((Originally posted to the Ning August 4.))
The wind blew harshly outside the old cottage. Grace pulled her chair closer to the fire and extended her fingers to the warmth. Through the window she could see how the wind stirred the thick air into strange patterns, obscuring the edge of the steep cliff on which the small house was perched.
Grace shifted slightly in her seat and turned to gaze at her visitor with a wary feeling in her heart. She sensed his aura of danger, but was relatively certain he was not a danger to her.
“And you say you have news, Mr. …?” Grace leveled her gaze at the black eyes brooding under a dark brow.
“Aye, Miss Toussaint, I bring news,” he replied, his voice rasping as if rarely used. “But I carry no name, Miss.” He stared into her eyes and set his jaw, daring her to press the matter.
At that moment Roisin entered, bearing tea and biscuits on her tray. Grace caught her eye and nodded slightly, indicating to the girl to set the tray and remove herself from the room. Roisin carried the tray to the table, set it down silently, and then quickly spun on her heel, anxious to be away from the stranger’s sharp gaze.
Before she could slip out the door, the gruff voice again cut through the air. “Your servant should stay, Miss Toussaint, as my news pertains to her in a most peculiar fashion.” Roisin froze midstep, her back to the worn, hard face.
“I bring news of the girl’s father, you see,” he said, slowly turning his shaggy head to stare once more at Grace. At his words, Roisin’s hand twitched against her side and her breath left her in a rush.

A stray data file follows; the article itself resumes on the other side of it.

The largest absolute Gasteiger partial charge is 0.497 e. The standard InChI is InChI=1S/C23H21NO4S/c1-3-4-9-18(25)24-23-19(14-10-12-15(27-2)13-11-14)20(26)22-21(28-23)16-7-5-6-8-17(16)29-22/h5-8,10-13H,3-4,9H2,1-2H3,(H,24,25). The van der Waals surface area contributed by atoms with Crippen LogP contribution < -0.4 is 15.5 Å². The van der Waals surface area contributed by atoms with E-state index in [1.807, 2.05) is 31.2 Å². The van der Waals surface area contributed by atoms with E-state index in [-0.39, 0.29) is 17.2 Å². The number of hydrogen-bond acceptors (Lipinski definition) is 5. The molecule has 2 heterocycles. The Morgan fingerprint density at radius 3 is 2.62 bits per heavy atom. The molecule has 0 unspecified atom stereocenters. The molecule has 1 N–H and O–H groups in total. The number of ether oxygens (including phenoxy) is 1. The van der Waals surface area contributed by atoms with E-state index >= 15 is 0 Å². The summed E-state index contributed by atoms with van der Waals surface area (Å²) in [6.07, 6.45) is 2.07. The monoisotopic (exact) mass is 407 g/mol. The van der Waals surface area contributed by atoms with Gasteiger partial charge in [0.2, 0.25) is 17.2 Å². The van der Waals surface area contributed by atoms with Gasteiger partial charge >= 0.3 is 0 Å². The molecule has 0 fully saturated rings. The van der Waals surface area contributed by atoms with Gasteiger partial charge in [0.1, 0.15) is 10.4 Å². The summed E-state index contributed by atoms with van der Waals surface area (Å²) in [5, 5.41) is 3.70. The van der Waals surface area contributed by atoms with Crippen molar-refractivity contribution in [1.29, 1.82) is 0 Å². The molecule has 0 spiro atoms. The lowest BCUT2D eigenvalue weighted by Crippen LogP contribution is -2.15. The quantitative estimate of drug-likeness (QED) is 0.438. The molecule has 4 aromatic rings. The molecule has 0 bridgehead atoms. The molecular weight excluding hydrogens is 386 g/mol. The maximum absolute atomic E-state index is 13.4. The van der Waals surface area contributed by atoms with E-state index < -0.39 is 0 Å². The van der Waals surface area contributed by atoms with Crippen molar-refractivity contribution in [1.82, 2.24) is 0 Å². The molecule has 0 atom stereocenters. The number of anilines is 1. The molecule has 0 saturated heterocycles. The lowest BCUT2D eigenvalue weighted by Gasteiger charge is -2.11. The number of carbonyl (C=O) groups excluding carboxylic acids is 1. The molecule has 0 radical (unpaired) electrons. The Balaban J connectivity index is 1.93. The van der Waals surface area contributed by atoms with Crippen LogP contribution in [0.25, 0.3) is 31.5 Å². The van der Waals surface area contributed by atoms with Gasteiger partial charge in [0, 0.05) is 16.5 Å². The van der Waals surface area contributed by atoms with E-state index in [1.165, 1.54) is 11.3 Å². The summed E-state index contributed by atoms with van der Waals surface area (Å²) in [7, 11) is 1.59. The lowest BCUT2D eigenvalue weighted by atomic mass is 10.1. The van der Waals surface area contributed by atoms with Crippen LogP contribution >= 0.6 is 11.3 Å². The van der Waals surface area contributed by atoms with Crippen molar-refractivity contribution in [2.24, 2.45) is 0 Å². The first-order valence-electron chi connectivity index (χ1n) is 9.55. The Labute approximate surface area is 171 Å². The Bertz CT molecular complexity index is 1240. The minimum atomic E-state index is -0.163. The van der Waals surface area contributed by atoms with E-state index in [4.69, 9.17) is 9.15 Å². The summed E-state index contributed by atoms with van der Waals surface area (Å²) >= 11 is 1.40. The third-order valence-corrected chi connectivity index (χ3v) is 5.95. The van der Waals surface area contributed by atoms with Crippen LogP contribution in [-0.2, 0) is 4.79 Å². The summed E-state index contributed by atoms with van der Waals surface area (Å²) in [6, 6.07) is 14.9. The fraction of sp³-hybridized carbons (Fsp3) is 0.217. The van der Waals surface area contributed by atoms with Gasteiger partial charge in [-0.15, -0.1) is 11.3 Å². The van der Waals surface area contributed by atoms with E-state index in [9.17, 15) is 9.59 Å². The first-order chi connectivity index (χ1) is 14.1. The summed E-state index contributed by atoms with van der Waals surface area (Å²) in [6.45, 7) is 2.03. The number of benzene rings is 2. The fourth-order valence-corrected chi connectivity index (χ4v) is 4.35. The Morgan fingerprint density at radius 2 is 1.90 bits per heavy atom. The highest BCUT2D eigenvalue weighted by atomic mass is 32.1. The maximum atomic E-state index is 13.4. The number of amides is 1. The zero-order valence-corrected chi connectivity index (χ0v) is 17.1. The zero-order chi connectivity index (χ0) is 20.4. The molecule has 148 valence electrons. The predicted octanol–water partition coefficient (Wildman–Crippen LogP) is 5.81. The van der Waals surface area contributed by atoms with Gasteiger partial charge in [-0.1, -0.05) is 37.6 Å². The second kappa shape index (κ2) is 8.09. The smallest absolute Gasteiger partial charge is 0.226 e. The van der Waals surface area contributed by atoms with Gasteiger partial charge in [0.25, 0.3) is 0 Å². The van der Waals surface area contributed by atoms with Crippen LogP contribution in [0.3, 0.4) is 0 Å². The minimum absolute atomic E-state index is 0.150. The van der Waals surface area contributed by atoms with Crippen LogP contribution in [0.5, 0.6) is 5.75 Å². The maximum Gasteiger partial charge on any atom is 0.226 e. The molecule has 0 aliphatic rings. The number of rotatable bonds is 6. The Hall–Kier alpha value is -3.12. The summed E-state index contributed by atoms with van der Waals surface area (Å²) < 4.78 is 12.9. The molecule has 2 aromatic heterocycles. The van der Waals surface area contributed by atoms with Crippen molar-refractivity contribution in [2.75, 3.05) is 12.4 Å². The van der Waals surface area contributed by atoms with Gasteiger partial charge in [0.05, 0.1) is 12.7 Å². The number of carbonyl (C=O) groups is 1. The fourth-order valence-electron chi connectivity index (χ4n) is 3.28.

Grace quickly tried to compose herself, hoping her face was not betraying the fear that had suddenly flooded her heart. She shook her head with a small movement and then found her voice once more. “Roisin’s father, Sir? But she is an orphan.”
The visitor merely grunted and stared into the flames.
“Well then, Roisin, come sit here by the fire and we shall hear this ‘news’ together.” Roisin turned and Grace met her wide-eyed gaze, hoping to silently express to her the need to stay calm. Roisin passed behind the stranger’s chair, giving it a wider berth than necessary, and knelt on the far side of her mistress’s chair.
The women watched the man as he watched the fire dance in the grate. The wind buffeted the windows, sending icy tendrils through the worn sills. The stranger slowly shifted, leaning forward to gaze into the fire even more intently.
“Miss Toussaint, Miss Hollow, I know your secrets, even better than you do. I have been sent here to bring you news of Conall Hollow, the last of the lucht siuil.“
Roisin glanced up at Grace, her brow furrowed, her eyes quizzical. Grace’s eyes never left the rugged profile of the visitor. Hearing those words pronounced had nearly stopped her heart. If this stranger knows Roisin’s father, she thought, then he must know what Roisin is as well. Grace felt her body tense as the man drew a long breath.
“Your father, beautiful girl, has been captured.” His head turned and he regarded the pale creature kneeling near the hearth. He watched the emotions flicker across her face: confusion, anger, fear, disbelief.
“He has been taken by the Consortium.” His voice deepened and his eyes suddenly crackled with anger. “We fear they have found a way across. They are using your father as a bridge.”
Roisin looked from Grace to the haggard-faced man and back again, confused as to his meaning. Grace had become perfectly still, every nerve in her body tingling, her heart crashing in her chest.
“Things have fallen apart,” he muttered. “The aoire are not strong enough to fight this on their own any longer.”
((The names in this story are old Irish names. I can only hope that I have translated what I mean into the correct words – relying on internet translations often ends up making you look like a fool. If anyone actually speaks Irish, I apologize if what I have constructed is completely wrong.))
Roisin = rose
Conall = strong as a wolf
Lucht siuil = traveller
Aoire = shepherd